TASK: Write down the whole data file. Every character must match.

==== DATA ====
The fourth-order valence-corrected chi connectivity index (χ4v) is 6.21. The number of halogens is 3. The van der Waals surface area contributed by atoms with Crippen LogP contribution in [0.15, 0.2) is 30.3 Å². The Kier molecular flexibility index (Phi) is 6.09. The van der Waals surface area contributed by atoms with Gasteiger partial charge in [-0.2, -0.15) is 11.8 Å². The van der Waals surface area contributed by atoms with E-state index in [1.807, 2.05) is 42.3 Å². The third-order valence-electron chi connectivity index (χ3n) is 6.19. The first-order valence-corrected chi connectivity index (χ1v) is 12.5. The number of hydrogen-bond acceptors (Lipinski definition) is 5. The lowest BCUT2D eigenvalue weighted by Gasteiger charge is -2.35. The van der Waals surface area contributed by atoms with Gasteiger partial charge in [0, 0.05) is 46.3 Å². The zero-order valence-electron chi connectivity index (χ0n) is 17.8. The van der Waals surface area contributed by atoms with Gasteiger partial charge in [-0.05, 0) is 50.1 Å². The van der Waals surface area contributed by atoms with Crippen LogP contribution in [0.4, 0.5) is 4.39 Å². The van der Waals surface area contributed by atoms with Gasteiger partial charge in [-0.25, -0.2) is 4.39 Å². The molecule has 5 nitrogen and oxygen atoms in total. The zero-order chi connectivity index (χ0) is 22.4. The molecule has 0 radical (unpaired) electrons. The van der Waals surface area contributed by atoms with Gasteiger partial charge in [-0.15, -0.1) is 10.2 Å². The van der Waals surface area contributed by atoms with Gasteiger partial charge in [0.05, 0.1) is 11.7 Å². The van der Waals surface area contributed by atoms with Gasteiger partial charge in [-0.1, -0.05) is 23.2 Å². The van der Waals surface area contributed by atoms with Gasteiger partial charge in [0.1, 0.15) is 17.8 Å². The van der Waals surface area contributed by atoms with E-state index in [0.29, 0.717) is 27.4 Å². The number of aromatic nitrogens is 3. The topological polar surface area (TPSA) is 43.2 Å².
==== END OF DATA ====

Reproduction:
The fourth-order valence-corrected chi connectivity index (χ4v) is 6.21. The number of halogens is 3. The van der Waals surface area contributed by atoms with Crippen LogP contribution in [0.15, 0.2) is 30.3 Å². The Kier molecular flexibility index (Phi) is 6.09. The van der Waals surface area contributed by atoms with Gasteiger partial charge in [-0.2, -0.15) is 11.8 Å². The van der Waals surface area contributed by atoms with E-state index in [1.807, 2.05) is 42.3 Å². The third-order valence-electron chi connectivity index (χ3n) is 6.19. The first-order valence-corrected chi connectivity index (χ1v) is 12.5. The number of hydrogen-bond acceptors (Lipinski definition) is 5. The lowest BCUT2D eigenvalue weighted by Gasteiger charge is -2.35. The van der Waals surface area contributed by atoms with Gasteiger partial charge in [0, 0.05) is 46.3 Å². The zero-order valence-electron chi connectivity index (χ0n) is 17.8. The van der Waals surface area contributed by atoms with Gasteiger partial charge in [-0.05, 0) is 50.1 Å². The van der Waals surface area contributed by atoms with Crippen LogP contribution in [0.4, 0.5) is 4.39 Å². The van der Waals surface area contributed by atoms with Gasteiger partial charge in [-0.25, -0.2) is 4.39 Å². The molecule has 5 nitrogen and oxygen atoms in total. The zero-order chi connectivity index (χ0) is 22.4. The molecule has 0 radical (unpaired) electrons. The van der Waals surface area contributed by atoms with Gasteiger partial charge in [-0.15, -0.1) is 10.2 Å². The van der Waals surface area contributed by atoms with Gasteiger partial charge in [0.05, 0.1) is 11.7 Å². The van der Waals surface area contributed by atoms with Gasteiger partial charge in [-0.1, -0.05) is 23.2 Å². The van der Waals surface area contributed by atoms with Gasteiger partial charge in [0.1, 0.15) is 17.8 Å². The van der Waals surface area contributed by atoms with E-state index in [0.29, 0.717) is 27.4 Å². The number of aromatic nitrogens is 3. The topological polar surface area (TPSA) is 43.2 Å².